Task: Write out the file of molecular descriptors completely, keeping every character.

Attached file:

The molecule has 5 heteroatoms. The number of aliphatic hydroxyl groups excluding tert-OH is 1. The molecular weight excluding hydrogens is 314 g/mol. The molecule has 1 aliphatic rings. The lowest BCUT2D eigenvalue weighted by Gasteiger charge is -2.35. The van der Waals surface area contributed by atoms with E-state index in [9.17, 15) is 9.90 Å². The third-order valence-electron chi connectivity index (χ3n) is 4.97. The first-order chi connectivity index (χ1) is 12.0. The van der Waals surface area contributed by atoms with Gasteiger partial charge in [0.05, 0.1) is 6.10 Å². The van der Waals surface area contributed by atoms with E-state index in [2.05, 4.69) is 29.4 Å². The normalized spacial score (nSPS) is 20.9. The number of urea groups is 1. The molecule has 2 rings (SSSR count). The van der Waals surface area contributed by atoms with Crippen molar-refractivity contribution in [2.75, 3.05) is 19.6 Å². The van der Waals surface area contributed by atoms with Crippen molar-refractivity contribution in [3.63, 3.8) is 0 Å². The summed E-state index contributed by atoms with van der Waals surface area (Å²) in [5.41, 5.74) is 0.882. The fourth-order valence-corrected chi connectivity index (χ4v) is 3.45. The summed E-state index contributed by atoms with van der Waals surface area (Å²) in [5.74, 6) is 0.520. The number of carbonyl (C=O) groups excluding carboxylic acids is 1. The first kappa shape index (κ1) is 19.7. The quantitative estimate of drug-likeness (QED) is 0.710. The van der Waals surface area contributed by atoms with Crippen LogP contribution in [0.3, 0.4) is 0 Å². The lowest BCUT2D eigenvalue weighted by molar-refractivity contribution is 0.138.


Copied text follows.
The molecule has 5 heteroatoms. The number of aliphatic hydroxyl groups excluding tert-OH is 1. The molecular weight excluding hydrogens is 314 g/mol. The molecule has 1 aliphatic rings. The lowest BCUT2D eigenvalue weighted by Gasteiger charge is -2.35. The van der Waals surface area contributed by atoms with E-state index in [9.17, 15) is 9.90 Å². The third-order valence-electron chi connectivity index (χ3n) is 4.97. The first-order chi connectivity index (χ1) is 12.0. The van der Waals surface area contributed by atoms with Gasteiger partial charge in [0.05, 0.1) is 6.10 Å². The van der Waals surface area contributed by atoms with E-state index in [2.05, 4.69) is 29.4 Å². The normalized spacial score (nSPS) is 20.9. The number of urea groups is 1. The molecule has 2 rings (SSSR count). The van der Waals surface area contributed by atoms with Crippen molar-refractivity contribution in [2.75, 3.05) is 19.6 Å². The van der Waals surface area contributed by atoms with Crippen molar-refractivity contribution in [3.63, 3.8) is 0 Å². The summed E-state index contributed by atoms with van der Waals surface area (Å²) in [5.41, 5.74) is 0.882. The fourth-order valence-corrected chi connectivity index (χ4v) is 3.45. The summed E-state index contributed by atoms with van der Waals surface area (Å²) in [5.74, 6) is 0.520. The number of carbonyl (C=O) groups excluding carboxylic acids is 1. The first kappa shape index (κ1) is 19.7. The quantitative estimate of drug-likeness (QED) is 0.710. The van der Waals surface area contributed by atoms with Crippen LogP contribution in [0.3, 0.4) is 0 Å². The lowest BCUT2D eigenvalue weighted by molar-refractivity contribution is 0.138.